“A true portrait should today and a hundred years from today, be the testimony of how this person
looked and what kind of human being he or she was.”
– Philippe Halsman
As human beings we are fascinated with each other and how we look. Diane Arbus talked about the gap between intention and effect as revealed in portraiture. People put on make-up and adorn themselves because they want to create an effect and give a certain impression, but often other people look at them and say it’s tragic or comical or curious or funny or odd. Portraiture can be that kind of sharp critique.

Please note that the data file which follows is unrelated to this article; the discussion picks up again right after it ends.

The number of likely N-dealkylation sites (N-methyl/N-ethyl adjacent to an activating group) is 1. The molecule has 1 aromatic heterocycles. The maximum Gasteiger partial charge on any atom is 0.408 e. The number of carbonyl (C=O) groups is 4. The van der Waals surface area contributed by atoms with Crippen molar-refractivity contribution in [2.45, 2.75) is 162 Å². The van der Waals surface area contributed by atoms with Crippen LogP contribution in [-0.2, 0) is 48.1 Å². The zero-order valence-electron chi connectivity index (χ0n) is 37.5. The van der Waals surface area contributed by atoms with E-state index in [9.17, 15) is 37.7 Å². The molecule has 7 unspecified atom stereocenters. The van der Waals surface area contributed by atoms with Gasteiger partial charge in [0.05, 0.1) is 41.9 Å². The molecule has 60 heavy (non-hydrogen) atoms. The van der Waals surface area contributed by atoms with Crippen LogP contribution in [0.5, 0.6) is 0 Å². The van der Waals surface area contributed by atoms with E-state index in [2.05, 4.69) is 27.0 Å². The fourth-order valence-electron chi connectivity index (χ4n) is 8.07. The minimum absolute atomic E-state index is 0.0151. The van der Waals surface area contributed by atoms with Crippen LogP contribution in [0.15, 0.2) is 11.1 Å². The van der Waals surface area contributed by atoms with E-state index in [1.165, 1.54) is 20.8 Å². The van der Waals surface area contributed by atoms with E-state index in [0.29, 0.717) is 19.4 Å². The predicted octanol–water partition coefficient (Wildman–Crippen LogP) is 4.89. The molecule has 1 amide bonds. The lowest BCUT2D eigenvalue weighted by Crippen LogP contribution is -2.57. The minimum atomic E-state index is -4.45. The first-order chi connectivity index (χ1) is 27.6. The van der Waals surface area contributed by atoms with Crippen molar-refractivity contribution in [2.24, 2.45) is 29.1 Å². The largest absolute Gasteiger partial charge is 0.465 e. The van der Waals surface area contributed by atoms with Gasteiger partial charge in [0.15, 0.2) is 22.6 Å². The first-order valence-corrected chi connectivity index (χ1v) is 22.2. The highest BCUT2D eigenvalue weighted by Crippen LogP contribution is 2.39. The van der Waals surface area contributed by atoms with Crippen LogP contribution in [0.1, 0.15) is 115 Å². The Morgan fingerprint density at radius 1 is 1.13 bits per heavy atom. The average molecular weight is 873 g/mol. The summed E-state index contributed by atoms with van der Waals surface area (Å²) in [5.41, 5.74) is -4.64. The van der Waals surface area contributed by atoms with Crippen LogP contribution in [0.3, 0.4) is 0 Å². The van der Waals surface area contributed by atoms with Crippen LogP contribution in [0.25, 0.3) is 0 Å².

Most of my portraits are not formal situations; they are found situations.
We go to another culture to observe how other people live. Sometimes you look at somebody and they have a strong presence, a look, a certain kind of attribute that comes out in the face.
A good portrait is one that says something about the person. We usually see parts of ourselves in others, so the good portrait should also say something about the human condition.